Hyponatremia, or Water Intoxication
Drinking too much water left a woman with a urinary tract infection seriously ill, and doctors said water intoxication can kill you. The case in point is a 59-year-old London woman who, in an attempt to “flush out her system,” drank water so copiously that she developed hyponatremia, also called water intoxication.
According to the Mayo Clinic:
Hyponatremia is a condition that occurs when the level of sodium in your blood is abnormally low. Sodium is an electrolyte, and it helps regulate the amount of water that’s in and around your cells.
In hyponatremia, one or more factors — ranging from an underlying medical condition to drinking too much water during endurance sports — causes the sodium in your body to become diluted. When this happens, your body’s water levels rise, and your cells begin to swell. This swelling can cause many health problems, from mild to life-threatening.
Hyponatremia is marked by an abnormally low level of sodium in the blood. Sodium helps regulate the quantity of water in and around cells.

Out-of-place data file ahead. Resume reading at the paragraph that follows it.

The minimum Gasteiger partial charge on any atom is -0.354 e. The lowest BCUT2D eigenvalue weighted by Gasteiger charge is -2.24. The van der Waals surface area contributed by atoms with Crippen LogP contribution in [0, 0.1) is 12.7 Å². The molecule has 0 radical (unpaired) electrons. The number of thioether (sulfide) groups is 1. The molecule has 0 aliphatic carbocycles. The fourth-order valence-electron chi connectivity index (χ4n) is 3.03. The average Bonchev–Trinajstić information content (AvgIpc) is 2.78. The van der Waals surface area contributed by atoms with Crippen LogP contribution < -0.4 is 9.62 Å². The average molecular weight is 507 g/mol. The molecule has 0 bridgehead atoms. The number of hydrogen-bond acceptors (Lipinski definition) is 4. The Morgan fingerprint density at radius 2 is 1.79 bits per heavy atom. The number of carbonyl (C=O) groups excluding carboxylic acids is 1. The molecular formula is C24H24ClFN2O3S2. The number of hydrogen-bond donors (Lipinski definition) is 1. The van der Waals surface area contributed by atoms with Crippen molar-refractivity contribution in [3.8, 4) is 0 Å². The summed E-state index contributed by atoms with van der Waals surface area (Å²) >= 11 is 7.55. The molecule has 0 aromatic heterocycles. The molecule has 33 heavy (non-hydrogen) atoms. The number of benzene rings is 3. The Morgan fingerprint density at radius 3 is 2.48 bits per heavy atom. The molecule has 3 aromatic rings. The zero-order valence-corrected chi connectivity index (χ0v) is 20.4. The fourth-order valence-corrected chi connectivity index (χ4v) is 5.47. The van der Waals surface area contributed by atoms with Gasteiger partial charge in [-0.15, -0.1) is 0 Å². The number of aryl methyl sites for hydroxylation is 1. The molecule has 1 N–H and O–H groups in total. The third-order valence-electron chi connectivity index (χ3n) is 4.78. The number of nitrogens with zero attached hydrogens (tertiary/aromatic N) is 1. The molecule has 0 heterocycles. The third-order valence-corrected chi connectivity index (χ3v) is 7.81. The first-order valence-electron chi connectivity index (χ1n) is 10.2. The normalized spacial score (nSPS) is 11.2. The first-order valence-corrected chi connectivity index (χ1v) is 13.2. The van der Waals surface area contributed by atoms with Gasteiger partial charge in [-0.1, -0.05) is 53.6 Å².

There is a death rate of nearly 30 percent for patients whose sodium level drops drastically below normal. The condition can involve vomiting and significant speech difficulties.
The treatment may require medication, but usually it can be corrected simply by restricting water intake. Recovery may take a week or longer.
“The old adage to ‘drink plenty of water’ should be approached with caution if you are not vomiting, or experiencing diarrhea, or excessive sweating,” advised one doctor. “Your thirst is often the best guide to gauge when you think you need to drink more water if you have no history of kidney disease.”
Other signs of water intoxication include headaches, nausea and vomiting, confusion, loss of energy and fatigue. The illness can cause the brain to swell, coma, seizures and death.
People with normal kidney function who sometimes develop water intoxication are endurance athletes who drink more water while exercising than their kidneys can excrete.
Although doctors commonly advise patients with many ailments to “drink plenty of fluids,” little evidence supports the recommendation. There are definitely both risks and benefits to increased fluid intake.
Reference: Tucson News was the original source, but the article itself is no longer available.